She gave the example of the fear of going to receive a mammogram – here are the three scenarios
- You can go have the mammogram and receive the results that everything is okay.
- You can go have a mammogram receive negative results, but 9 out of 10 times, the negative results or outcomes of a failure that come from trying, is recoverable. Cancer detected early can be dealt with appropriately, just like other failures provide opportunities to learn lessons how to do better next time.
- Do nothing. But when you do nothing, not nothing happens. This is neglect and this causes decay the worst-case will manifest.
She then discussed the importance of personal accountability , ultimately we have to take responsibility for own health.
This is incredibly empowering – if you take responsibility then the solution is also within your control.If your see yourself just as a victim, then no solution is within your control and nothing will ever change.
After the conclusion of the main section, attendees broke out into individual sessions on various topics.
The first breakout session I attended was titled “What’s in a Number?”
A great take away from this session was the importance of merging the clinical and nonclinical approach to things. Healthcare can easily find itself dividing into silos by combining both sides united, rather than divided.
Another important take away was the value of involving those impacted by decisions, for example – why not involve patients when redesigning the menu for the food the patients themselves will eat?
The next session focused on taking action and measuring it – specifically measurement of training effectiveness.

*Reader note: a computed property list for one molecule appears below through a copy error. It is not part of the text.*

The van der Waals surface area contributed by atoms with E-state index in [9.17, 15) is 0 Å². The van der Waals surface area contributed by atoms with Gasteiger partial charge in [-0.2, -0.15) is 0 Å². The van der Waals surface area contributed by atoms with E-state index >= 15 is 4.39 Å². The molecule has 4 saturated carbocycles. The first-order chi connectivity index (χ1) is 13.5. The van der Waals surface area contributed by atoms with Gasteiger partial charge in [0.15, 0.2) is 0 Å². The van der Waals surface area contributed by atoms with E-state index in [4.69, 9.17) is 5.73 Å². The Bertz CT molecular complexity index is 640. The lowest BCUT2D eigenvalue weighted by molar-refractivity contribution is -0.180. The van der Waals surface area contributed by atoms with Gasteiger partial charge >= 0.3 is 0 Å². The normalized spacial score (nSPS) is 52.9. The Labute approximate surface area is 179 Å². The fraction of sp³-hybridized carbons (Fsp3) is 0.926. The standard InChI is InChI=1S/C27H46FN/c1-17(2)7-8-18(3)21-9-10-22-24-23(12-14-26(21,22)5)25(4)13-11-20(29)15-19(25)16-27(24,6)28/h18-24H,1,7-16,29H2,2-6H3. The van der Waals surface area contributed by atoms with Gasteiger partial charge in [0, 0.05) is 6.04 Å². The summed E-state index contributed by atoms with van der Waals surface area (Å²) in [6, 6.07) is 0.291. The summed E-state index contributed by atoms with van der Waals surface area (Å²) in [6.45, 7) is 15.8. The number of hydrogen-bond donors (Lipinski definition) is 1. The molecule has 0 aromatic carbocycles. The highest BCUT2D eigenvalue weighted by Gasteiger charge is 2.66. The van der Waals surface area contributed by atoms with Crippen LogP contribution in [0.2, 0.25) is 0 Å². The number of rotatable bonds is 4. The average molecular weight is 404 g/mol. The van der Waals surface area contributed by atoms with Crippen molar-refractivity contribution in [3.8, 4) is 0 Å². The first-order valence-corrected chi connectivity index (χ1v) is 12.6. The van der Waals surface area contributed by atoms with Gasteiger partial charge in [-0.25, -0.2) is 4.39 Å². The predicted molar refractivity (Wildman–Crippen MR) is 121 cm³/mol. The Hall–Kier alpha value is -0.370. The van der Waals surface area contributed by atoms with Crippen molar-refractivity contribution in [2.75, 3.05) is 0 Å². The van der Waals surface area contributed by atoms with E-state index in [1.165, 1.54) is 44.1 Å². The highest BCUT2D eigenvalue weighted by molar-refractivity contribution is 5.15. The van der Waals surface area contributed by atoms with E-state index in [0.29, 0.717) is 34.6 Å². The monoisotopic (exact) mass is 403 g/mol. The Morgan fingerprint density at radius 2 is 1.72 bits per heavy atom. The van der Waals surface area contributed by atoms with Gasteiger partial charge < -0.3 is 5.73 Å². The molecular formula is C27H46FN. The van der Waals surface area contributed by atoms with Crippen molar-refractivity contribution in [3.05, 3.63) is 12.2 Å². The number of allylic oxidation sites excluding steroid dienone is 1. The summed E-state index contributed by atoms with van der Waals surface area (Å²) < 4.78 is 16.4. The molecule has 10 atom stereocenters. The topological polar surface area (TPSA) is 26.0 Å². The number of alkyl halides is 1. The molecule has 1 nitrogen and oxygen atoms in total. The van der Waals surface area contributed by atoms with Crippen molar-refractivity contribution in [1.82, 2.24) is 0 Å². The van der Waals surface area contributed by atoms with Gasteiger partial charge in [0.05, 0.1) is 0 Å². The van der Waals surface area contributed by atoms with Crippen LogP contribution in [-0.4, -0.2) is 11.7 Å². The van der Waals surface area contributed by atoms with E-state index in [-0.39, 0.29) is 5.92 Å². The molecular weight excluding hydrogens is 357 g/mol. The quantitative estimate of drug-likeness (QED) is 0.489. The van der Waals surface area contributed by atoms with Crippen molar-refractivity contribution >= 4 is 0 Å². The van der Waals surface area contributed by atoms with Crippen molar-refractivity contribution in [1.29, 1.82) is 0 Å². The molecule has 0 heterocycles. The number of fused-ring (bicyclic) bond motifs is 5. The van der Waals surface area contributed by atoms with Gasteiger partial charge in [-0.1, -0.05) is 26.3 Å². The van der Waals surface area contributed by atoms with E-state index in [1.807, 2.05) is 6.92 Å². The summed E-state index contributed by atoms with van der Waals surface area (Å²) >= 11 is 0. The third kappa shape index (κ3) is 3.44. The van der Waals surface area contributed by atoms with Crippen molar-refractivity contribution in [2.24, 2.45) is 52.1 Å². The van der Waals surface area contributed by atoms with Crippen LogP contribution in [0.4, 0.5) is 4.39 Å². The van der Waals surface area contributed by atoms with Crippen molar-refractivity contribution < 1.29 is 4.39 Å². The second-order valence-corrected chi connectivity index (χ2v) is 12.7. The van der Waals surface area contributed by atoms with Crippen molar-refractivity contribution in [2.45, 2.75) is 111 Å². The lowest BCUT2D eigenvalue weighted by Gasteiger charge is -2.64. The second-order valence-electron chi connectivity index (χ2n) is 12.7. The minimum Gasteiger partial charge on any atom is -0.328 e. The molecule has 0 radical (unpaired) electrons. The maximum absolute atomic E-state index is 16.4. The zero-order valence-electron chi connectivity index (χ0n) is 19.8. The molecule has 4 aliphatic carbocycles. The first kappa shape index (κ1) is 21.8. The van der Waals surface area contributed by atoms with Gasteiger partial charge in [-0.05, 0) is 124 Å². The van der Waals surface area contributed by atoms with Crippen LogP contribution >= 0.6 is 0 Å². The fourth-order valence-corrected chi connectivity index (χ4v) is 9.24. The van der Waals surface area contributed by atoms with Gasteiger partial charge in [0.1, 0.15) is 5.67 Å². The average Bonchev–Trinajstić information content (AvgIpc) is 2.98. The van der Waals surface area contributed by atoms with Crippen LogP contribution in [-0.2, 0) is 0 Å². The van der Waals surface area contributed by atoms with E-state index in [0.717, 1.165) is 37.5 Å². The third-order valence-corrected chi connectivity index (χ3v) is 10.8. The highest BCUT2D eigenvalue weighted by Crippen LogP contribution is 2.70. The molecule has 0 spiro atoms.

The speaker explained, and gave real examples of Donald Kirkpatrick’s Four Level Evaluation Model.
- Step 1: Reaction – How well did the learners like the learning process?
- Step 2: Learning – What did they learn? (the extent to which the learners gain knowledge and skills)
- Step 3: Behavior – (What changes in job performance resulted from the learning process? (capability to perform the newly learned skills while on the job)
- Step 4: Results – What are the tangible results of the learning process in terms of reduced cost, improved quality, increased production, efficiency, etc.?
Accountability is the thing here – even to the point of having employees audit each other (not in a punitive way but in a constructive fashion).
I thought this entire presentation is really great, and filled with a lot of useful information.
The third breakout session of the day focused on achieving the Baldrige Award.
What stood out to me most about this session wasn’t the content, as much as it was the take away item I was provided with – there were two handouts that represent materials employees were given at the speakers organization.
The first handout included the values mission vision and goals of the organization on a great pocket card.
The next handout was a quarterly tool that focused on the top three quarter goals for each area. Both these tools are great resources and I am very appreciative for the generosity of the organization to share.
Hillary Rodham Clinton
The last session of the day was the keynote presentation by Hillary Rodham Clinton.
Overall Hillary Clinton is an excellent speaker – she made some very good nonpolitical statements that were sure to please both sides of the partisan divide.
Here are a few worth mentioning:
“We need to look at the trendlines not just the headlines”
“Public political debates take place in an evidence free zone”
“We need to be guided by facts not ideology”
CEO Ryan asked some great questions including what was the coolest thing about Air Force One (it apparently has great food and even a shower).
When asked if she could meet anyone in history, Hillary Clinton said that she would love to meet Jesus. She also mentioned that she was impressed with strong female figures like Cleopatra and Joan of arc.
All in all, an awesome first day! I look forward to the full day of sessions coming up.
If you want to follow along, you can find me on Twitter – @JonDHarrison
Until the next update…